Bookreviews CHEMICAL PATHOLOGY OF THE NERVOUS SYSTEM. Proceedings of the Third International Neurochemical Symposium, Strasbourg, 1958 (119 participants). Edited by Jordi Foich-Pi, Harvard Medical School, Boston, and McLean Hospit, 1, Waveriey, Mass. Oxford, 1961, Pergamon Press, 720 pages. Price $20. The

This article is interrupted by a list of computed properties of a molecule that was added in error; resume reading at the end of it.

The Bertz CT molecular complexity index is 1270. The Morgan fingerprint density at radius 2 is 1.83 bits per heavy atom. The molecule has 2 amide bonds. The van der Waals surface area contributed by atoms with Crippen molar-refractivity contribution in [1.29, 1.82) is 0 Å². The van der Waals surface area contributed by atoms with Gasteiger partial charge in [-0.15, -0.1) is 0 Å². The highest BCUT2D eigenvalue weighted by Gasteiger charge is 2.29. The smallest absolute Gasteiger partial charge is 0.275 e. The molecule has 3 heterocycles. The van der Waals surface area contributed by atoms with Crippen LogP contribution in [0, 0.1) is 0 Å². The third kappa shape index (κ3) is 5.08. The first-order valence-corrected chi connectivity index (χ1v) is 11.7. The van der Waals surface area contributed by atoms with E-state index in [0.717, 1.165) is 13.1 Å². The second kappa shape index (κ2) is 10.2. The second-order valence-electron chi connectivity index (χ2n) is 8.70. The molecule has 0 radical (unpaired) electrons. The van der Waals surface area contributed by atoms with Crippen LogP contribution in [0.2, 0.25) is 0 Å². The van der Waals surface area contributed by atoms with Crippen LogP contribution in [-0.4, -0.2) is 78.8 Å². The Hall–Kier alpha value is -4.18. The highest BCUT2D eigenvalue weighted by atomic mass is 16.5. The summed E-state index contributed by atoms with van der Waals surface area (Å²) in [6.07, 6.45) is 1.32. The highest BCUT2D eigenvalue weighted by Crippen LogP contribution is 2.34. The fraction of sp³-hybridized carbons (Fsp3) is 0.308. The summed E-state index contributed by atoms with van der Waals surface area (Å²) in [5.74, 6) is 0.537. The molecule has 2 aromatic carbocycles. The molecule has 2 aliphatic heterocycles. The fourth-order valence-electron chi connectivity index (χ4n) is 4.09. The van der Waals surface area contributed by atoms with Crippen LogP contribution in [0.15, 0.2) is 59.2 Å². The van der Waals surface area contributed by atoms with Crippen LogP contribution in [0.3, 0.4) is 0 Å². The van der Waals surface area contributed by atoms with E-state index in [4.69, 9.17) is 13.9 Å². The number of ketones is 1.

format of the sympositim, and, therefore, of the book, consists of groups of papers in areas of current research and clinical interest in the field of neurochemistry. The outstanding feature of the book, perhaps, is that each of these sections begins with a review of the area by a mature and sophisticated worker in the field, putting the following, frequently avant-garde and speculative research reports in perspective. The various areas covered include: inborn metabolic errors, including phenyiketonuia, the iipidoses, metachromatic dystrophies, Hartnup’s, and porphyria; nutritional metabolic disorders, emphasizing various B vitamins, proteins, and recent opinions concerning dietary lipid influences; the biochemistry of copper metabolism, including intake, binding, transport, storage, and influences on the central nervous system, with particular reference to Wilson’s disease; a large section which presents recent neuropathoiogic and histochemicai studies which have to do with various aspects of demyeiination, including basic studies on protein and lipid metabolism in tracts and peripheral nerves; fluid and electrolyte physiology, with reference to distribution and the blood-brain barrier; some chemical influences in central-nervous-system excitability which may play a role in the convulsive disorders, including acid-base changes, giutamic acid metabolism, ammonia and GABA; and five sections on hormones, enzymes, and the metabolism of proteins, amino-acids, amines, aromatic compounds, fluid and electrolytes, and other current byways in the general area of the biochemistry of mental disease. The contributors are among the world’s best known men studying chemical aspects of the nervous system, and the review articles which begin each section constitute in themselves as good a collection of reference sources as exists under one cover in this young and chaotic field. The kind and degree of solidity of data and conceptual framework, however, varies markedly from area to area, both as a function of the difficulty inherent in the area explored as well as the acceptable level of “proof” in the scientific climate in each field. For example, there is the work surrounding phenyiketonuria as represented by the reports of Armstrong and associates, and Knox versus Aitschuie’s report on glucose tolerance curves in schizophrenia. The former group represent orderly additions to a systematically growing chemical descriptive characterization of a definite entity; the latter group constitutes another unsystematic, poorly controlled “shotgun” attack on an experimental group as >-et not defined. The risk in putting both